Cats and dogs share pathological changes with the human AD and share the human environment which makes them both good candidate models for naturally occurring AD (Takeuchi et al. 2008). While dogs share many similarities with the human AD, cats are one of the only species which displays naturally occurring tau pathologies (Chambers et al. 2015). It was shown that aging cats share three important similarities with human AD; they have spontaneous development of Aβ dispositions, and they have taupathies and neuronal loss which shares distribution and characteristics with AD (Klug et al. 2020). Moreover, it has been shown that there is a correlation between the neuronal loss and cognitive dysfunction in aging cats (Takeuchi et al. 2008). These facts make cats, at the very least a complementary model to dogs in researching naturally occurring AD.

CBD as potential treatment for Alzheimer’s disease

Among the various functions of cannabidiol are anti-inflammatory properties, demonstrated in vitro and in vivo (in rats) (Cassano et al. 2020; Esposito et al. 2011) and antioxidant properties (Esposito et al. 2011; Pellati et al. 2018) in vitro (Hartsel et al. 2019; Kim et al. 2019). Additionally, CBD was found to inhibit the hyperphosphorylation of tau proteins in vitro (Esposito et al. 2006), which, as mentioned, is present in AD human patients and in some FCD patients. CBD has also been shown to increase the cerebral blood flow in vivo (in mouse models after stroke) (Sultan et al. 2017), attenuate the neurotoxicity of the β-amyloid protein accumulation in vitro and in vivo (in mice), modulate microglial cell function (Martín-Moreno et al. 2011), and reverse cognitive deficits in transgenic animal models (in mice) (Cheng et al. 2014). Thus, CBD has the potential to counter many of the pathological processes in AD (Vallée et al. 2017). There is a need for more research regarding the benefits, risks, and doses for CBD treatment in human patients and especially in elderly human patients (Beedham et al. 2020). The safety of the treatment needs to be evaluated for chronic use (Iffland and Grotenhermen 2017), and potential drug interactions should be evaluated as many elderly patients need to be treated for concurrent conditions (Alsherbiny and Li 2018). Additionally, there is a need to research the usage of CBD to treat FCD patients. Combining the research could benefit feline and human patients and save resources such as time and funds. Clinical evidence in treating dementia or AD with CBD is scarce, we conducted an electronic search in “PubMed” and “Google Scholar” for published articles, in English, published in the years 2005 to September 2020, using the key words “Dementia + Cannabidiol + clinical trials”, “Alzheimer’s + Cannabidiol + clinical trials”, “Dementia + Cannabidiol”, and “Alzheimer’s + Cannabidiol”, and their references and citations. We did not find articles regarding clinical trials in treatment of AD or dementia with CBD. Additionally, a few recent comprehensive reviews that addressed the treatment of AD and dementia with cannabinoids did not review clinical trials with treatment of dementia or AD with CBD (Beedham et al. 2020; Inglet et al. 2020; Cooray et al. 2020). A published case communication demonstrated treatment of an 81-year-old man that suffered from dementia after several cardiovascular events and presented with drowsiness, difficulty keeping his eyes open, inability to maintain eye contact for more than a few seconds, inability to speak, difficulties to communicate, and severe spasticity. He was treated with CBD, starting with 3 daily drops of CBD oil and after approximately 7 days the dose was increased to 4 daily drops of CBD oil. A few days after commencing treatment, his alertness and responsiveness improved and he was able to say a few words. A month after beginning the treatment, he remained more alert and responsive, continued to say a few words, and regained his ability to make eye contact for more than a few seconds, and his spasticity decreased. No side effects were reported (Hermush and Ore 2019).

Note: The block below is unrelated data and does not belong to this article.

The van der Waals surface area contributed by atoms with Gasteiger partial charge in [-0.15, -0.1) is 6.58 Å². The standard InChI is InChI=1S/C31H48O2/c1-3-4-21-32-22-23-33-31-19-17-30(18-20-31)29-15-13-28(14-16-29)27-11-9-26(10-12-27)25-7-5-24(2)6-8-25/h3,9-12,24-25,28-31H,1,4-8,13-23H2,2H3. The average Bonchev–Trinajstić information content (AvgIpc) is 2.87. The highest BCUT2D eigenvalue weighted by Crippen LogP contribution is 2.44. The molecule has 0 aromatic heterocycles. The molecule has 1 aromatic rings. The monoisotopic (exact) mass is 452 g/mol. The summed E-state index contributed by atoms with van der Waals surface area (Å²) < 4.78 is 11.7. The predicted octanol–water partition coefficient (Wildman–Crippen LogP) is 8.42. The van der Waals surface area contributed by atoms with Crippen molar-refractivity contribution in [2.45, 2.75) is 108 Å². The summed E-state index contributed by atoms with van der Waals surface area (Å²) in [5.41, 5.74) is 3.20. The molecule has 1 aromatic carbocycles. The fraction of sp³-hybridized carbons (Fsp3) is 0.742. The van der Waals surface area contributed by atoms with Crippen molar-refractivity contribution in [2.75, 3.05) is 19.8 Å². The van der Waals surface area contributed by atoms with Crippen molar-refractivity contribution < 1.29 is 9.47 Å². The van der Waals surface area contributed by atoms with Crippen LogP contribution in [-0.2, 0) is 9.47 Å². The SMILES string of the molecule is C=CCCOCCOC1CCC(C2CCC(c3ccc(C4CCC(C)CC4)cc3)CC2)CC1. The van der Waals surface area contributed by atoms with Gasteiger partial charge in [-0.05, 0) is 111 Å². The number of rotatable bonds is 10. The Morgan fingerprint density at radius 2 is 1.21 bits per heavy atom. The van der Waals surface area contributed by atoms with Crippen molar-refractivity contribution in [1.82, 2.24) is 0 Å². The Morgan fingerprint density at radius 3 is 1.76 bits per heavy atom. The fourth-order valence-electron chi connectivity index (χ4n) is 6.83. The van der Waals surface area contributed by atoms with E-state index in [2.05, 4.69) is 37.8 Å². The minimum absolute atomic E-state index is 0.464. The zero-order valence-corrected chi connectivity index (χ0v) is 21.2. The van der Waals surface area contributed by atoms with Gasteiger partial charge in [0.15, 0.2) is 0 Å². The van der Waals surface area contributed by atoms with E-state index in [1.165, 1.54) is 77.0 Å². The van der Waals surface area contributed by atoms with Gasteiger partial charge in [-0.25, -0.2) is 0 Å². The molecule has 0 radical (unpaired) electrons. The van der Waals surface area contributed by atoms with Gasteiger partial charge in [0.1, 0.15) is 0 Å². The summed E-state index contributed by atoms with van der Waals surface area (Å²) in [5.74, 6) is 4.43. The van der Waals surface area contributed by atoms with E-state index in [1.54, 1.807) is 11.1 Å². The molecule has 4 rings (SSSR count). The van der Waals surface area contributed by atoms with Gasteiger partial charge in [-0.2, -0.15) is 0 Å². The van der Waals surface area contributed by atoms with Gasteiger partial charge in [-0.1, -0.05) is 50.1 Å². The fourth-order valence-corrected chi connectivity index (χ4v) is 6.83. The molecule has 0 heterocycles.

CBD and feline patients

There is a shortage of literature regarding the usage of CBD in domestic cats and the pharmacokinetics and safety must be established. A comprehensive review of the existing literature on veterinary cannabinoid medicine does not mention feline research in the field (Hartsel et al. 2019). One research tested the pharmacokinetics and safety of a single daily dose of CBD in a small group of cats for 84 days and found that it was absorbed after oral administration and that the safety was satisfactory, although monitoring of liver enzymes is necessary (Deabold et al. 2019). Research with larger numbers of cats is necessary to establish the safety and effectiveness of the treatment. Additionally, a double blind study treating domestic feline cognitive dysfunction patients in significant numbers is necessary to determine the usefulness of this treatment for feline patients and its potential use for human patients.

Conclusions

Classic animal models fail to predict the outcome of new treatments more than they succeed. This causes inefficient use of resources and compromises animal welfare without promoting human or animal health. We suggest, in accord with the One Health Initiative, that a better model for human disease can be found in domestic pets, with naturally occurring diseases who share the human environment so the disease mechanisms and features have a higher chance of simulating the human equivalent. Moreover, we suggest that these trials should be conducted as clinical veterinary trials to develop treatment for the parallel conditions in domestic pets, thus enhancing animal welfare, promoting better veterinary care, and saving resources by simultaneously developing treatments for humans and pets. We find feline cognitive dysfunction a promising model for human Alzheimer’s disease. Therefore, we suggest that conducting a clinical trial in aging domestic cats, for researching the benefits of CBD for both conditions, can promote the treatment of these two difficult conditions in humans and pets.